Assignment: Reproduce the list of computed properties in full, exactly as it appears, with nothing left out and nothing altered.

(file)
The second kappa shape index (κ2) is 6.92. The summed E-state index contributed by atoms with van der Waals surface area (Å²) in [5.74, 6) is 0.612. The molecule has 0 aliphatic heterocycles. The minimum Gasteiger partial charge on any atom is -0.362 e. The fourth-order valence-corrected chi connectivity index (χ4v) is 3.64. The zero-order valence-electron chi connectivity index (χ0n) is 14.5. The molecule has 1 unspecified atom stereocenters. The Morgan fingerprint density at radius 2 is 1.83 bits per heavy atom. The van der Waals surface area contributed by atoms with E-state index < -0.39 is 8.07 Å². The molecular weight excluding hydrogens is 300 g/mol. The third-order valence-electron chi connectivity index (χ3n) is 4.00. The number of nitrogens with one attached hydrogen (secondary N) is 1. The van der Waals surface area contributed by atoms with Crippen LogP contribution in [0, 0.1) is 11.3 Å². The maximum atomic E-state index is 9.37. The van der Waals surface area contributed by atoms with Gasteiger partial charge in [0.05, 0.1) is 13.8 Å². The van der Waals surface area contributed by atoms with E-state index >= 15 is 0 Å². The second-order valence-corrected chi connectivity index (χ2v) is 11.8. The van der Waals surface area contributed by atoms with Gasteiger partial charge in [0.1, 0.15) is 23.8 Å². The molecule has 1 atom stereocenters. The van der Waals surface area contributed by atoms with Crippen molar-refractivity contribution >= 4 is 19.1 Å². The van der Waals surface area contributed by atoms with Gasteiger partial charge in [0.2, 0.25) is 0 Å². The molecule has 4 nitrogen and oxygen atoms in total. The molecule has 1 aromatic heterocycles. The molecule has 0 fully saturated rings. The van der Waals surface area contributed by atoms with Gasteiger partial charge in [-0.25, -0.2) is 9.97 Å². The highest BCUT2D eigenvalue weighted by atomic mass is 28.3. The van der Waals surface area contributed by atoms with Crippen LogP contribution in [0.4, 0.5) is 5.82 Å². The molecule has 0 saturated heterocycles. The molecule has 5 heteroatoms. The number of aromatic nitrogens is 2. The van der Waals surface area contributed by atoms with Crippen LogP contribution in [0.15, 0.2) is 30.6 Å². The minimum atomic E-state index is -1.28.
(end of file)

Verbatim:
The second kappa shape index (κ2) is 6.92. The summed E-state index contributed by atoms with van der Waals surface area (Å²) in [5.74, 6) is 0.612. The molecule has 0 aliphatic heterocycles. The minimum Gasteiger partial charge on any atom is -0.362 e. The fourth-order valence-corrected chi connectivity index (χ4v) is 3.64. The zero-order valence-electron chi connectivity index (χ0n) is 14.5. The molecule has 1 unspecified atom stereocenters. The Morgan fingerprint density at radius 2 is 1.83 bits per heavy atom. The van der Waals surface area contributed by atoms with E-state index < -0.39 is 8.07 Å². The molecular weight excluding hydrogens is 300 g/mol. The third-order valence-electron chi connectivity index (χ3n) is 4.00. The number of nitrogens with one attached hydrogen (secondary N) is 1. The van der Waals surface area contributed by atoms with Crippen LogP contribution in [0, 0.1) is 11.3 Å². The maximum atomic E-state index is 9.37. The van der Waals surface area contributed by atoms with Gasteiger partial charge in [0.05, 0.1) is 13.8 Å². The van der Waals surface area contributed by atoms with E-state index >= 15 is 0 Å². The second-order valence-corrected chi connectivity index (χ2v) is 11.8. The van der Waals surface area contributed by atoms with Gasteiger partial charge in [0.1, 0.15) is 23.8 Å². The molecule has 1 atom stereocenters. The van der Waals surface area contributed by atoms with Crippen molar-refractivity contribution >= 4 is 19.1 Å². The van der Waals surface area contributed by atoms with Gasteiger partial charge in [0.2, 0.25) is 0 Å². The molecule has 4 nitrogen and oxygen atoms in total. The molecule has 1 aromatic heterocycles. The molecule has 0 fully saturated rings. The van der Waals surface area contributed by atoms with Gasteiger partial charge in [-0.25, -0.2) is 9.97 Å². The highest BCUT2D eigenvalue weighted by atomic mass is 28.3. The van der Waals surface area contributed by atoms with Crippen LogP contribution in [0.4, 0.5) is 5.82 Å². The molecule has 0 saturated heterocycles. The molecule has 5 heteroatoms. The number of aromatic nitrogens is 2. The van der Waals surface area contributed by atoms with Crippen LogP contribution in [0.15, 0.2) is 30.6 Å². The minimum atomic E-state index is -1.28.